Issue 047 Author Interview: Allison Mulder and “The Backwards Princess of Unusual Parentage”

Today’s Issue 047 author interview is for all the fairy tale lovers out there! Allison Mulder is here to give us the scoop on how to approach writing a fresh fairy tale like “The Backwards Princess of Unusual Parentage.”

LSQ: This was an absolutely brilliant use of the magic mirror trope! Where did the idea for the mirror men and their magic come from?

Allison: This story was first drafted in 2016, and I’m afraid the original story seed may be lost to time. However, I’ve always been interested in fairy tales and their retellings, changeling and doppelganger folklore, that kind of thing. If I reverse engineer the story concept, it likely grew out of wondering something like either, “What if a queen fell in love with her magic mirror?” or, “Why would a fairy tale charlatan even want a firstborn child anyway?”

I respect authors with very organized worldbuilding and plotting strategies, who can fill charts and story bibles with details before they even begin to write…I respect it because I usually cannot do that. My story-building approach is often a lot of If…thens. If I’ve decided X is true halfway through a draft, that means Y must have happened to make that possible–so those choices ripple out to the rest of the story. If a queen did fall in love with her mirror, clearly their child would be left-handed and extremely skilled at reading backwards. How could a mirror even have a child? Well, the queen must have made the sort of magical deal worth promising her firstborn for. Why would anyone want a queen’s firstborn child? Well, clearly, as anyone could guess, there must be one thousand sorcerers holed up in a mirror world, hoarding magic but needing somebody to act as their go-between in both a physical and political sense–and I bet those sorcerers would be very angry if the queen failed to hold up her end of the deal…

I find what story-logic makes sense to me, then try to smooth out the rough edges until it will seem perfectly reasonable to the reader, too.

LSQ: Which fairy tale tropes did you find were crucial for this story? Which ones do you reject?

Allison: As I said, I love changelings and doppelgangers, the whole concept of mirror-worlds, and that definitely influenced the imagery with the mirror-men, and the firstborn royals who sometimes come back a little…different. I’m also interested in deals with the devil–trades that can give a character everything but also bring them so close to ruin.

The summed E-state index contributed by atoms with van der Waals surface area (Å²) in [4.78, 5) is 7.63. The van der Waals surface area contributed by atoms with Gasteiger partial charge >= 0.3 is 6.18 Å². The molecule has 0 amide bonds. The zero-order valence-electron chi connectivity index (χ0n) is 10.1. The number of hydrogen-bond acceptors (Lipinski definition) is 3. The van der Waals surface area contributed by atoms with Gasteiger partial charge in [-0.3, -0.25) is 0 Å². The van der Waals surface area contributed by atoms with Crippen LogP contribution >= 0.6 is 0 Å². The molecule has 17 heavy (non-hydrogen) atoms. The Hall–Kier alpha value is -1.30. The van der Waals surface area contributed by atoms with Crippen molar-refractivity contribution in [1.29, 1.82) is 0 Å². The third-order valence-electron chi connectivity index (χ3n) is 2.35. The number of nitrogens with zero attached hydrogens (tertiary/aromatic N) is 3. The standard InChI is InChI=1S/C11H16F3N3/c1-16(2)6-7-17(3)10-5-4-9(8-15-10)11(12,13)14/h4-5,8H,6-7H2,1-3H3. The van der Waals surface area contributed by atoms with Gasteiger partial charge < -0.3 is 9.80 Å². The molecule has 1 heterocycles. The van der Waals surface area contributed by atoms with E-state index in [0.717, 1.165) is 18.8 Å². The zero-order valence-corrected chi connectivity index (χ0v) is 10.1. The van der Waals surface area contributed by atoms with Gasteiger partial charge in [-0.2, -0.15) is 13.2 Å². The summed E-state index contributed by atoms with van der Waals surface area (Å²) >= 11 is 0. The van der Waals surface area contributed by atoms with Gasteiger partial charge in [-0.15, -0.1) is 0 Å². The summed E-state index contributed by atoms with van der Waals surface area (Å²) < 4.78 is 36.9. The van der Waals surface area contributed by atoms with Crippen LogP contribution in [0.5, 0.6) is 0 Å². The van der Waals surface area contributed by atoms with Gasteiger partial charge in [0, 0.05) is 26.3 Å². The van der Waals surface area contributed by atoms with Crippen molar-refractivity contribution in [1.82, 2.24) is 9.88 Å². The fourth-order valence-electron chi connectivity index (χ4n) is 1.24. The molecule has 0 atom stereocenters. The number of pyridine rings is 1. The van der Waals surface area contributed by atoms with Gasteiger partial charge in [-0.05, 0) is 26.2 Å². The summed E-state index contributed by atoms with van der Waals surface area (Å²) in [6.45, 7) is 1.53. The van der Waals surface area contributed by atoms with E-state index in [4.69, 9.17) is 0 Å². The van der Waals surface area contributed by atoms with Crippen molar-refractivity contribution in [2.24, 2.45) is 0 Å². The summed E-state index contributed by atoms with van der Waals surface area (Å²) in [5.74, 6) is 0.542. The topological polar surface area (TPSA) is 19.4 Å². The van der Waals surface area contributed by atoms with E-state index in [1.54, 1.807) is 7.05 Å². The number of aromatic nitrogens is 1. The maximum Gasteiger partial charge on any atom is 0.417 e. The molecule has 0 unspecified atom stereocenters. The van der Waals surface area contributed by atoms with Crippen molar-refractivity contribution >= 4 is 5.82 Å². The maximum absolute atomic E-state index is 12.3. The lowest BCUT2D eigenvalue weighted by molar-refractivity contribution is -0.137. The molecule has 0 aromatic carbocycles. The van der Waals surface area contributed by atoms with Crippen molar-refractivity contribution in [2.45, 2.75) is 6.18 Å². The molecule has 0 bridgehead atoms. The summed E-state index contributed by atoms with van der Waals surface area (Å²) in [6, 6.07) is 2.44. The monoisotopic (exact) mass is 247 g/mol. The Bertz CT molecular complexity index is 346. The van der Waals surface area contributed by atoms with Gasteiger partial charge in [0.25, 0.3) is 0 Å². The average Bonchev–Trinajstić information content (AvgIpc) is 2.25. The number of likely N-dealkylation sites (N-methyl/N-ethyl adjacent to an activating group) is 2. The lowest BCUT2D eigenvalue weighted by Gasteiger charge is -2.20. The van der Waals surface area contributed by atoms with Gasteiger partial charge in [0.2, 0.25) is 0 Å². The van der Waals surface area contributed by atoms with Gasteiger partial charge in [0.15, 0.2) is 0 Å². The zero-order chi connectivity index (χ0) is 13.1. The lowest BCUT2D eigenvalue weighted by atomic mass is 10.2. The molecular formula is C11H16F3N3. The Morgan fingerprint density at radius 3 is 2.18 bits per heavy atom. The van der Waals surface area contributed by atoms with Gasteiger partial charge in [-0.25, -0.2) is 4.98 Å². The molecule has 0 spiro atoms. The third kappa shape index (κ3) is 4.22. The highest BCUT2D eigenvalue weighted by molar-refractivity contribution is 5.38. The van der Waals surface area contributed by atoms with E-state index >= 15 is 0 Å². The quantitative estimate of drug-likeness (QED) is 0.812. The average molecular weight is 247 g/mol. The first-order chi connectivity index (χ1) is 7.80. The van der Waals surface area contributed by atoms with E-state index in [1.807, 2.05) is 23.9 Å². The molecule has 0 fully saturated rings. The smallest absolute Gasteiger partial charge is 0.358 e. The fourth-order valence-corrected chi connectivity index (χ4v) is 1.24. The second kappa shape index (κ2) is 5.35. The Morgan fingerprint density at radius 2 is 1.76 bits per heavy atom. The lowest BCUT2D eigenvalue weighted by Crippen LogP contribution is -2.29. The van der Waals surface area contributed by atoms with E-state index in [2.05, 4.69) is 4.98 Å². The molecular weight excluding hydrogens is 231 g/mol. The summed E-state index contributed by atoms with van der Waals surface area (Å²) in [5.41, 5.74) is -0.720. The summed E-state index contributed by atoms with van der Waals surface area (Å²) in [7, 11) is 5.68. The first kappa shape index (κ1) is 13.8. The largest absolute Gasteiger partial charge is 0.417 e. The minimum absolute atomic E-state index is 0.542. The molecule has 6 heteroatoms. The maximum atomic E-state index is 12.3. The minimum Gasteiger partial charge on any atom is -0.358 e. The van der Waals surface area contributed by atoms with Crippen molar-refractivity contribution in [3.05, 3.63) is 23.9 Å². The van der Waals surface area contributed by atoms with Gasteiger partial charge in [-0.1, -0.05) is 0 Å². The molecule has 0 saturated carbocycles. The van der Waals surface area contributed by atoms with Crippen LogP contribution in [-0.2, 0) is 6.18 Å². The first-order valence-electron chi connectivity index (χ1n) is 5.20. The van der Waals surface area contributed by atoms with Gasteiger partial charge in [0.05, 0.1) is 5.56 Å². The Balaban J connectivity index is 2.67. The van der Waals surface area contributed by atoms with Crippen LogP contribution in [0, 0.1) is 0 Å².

I drew on Snow White and Sleeping Beauty for some things–the existence of the magic mirror, the idea of trying to hide away everything that might trigger a princess’s curse, like hiding every spindle in the kingdom lest the princess prick her finger. But the magic mirror’s owner in this story isn’t evil, there’s no prince to speak of, and the “curse” plaguing the princess didn’t come from any personal grudges or that kind of thing. It’s the consequence of a deal her parents walked into willingly–playing off the idea that magic always has a cost. Whether the sorcerers were offering a fair asking price is a whole other question…

In the end, I think this tale grew into its own new thing. At least in my opinion, I wouldn’t call it a Snow White or Sleeping Beauty retelling, though the inspirations are definitely still present. It’s a mish-mash of tropes I like and topics that interest me, and I’m still personally very fond of the result.

LSQ: What do you think are some things people should consider when writing a fairy tale-esque story?

Allison: One of my favorite things to do in fiction is take a familiar or seemingly overdone story, and find a new way to tell it. “What could make this interesting again?” “What’s an angle I’ve never seen considered?” I love zeroing in on side characters or minor plot points and making them the center of a story. Or even just considering what might have happened way before the Once Upon a Time, or long after the Happily Ever After.

Fairy tales and the style they’re written in can be a fun jumping off point, but don’t feel too bound to what exists already. I think there’s a lot of room for originality and fresh perspectives–especially coming from writers who’ve been underrepresented previously. How can you tell this story in the way only you can tell it? Try telling the same story twice, but differently! Splice things together, or veer off completely… Some of my favorite retellings are the ones practically unrecognizable from the source material. That said, reinventing the wheel isn’t always necessary. What interests you about the style or story you’re drawing from? What makes you pick up a story you may have heard a thousand times, “But now I’m going to tell it my way.”

LSQ: Are there any other projects you’re currently working on? If so, could you tell us a bit about them?

I tend to jump around from story to story, so I have many shorts and novel projects in the pipeline, which I’m slowly chipping away at until they’re presentable for other humans. Lately I’ve been in the mood for a lot of science fiction, and eerie horror-leaning tales, and sometimes the intersection between the two.

Also ghosts. Lots and lots of ghost stories, some scary, some not, each with a different world-building schtick. Earlier in this interview I mentioned finding new angles on familiar concepts? I could someday fill a very weighty anthology with all the times I’ve excitedly burst into a new Word document like, “I found a new way ghosts are!”

But then again, all this talk of fairy tales has me thinking maybe it’s time to revisit that old project about what happens long, long after the events of Rapunzel…

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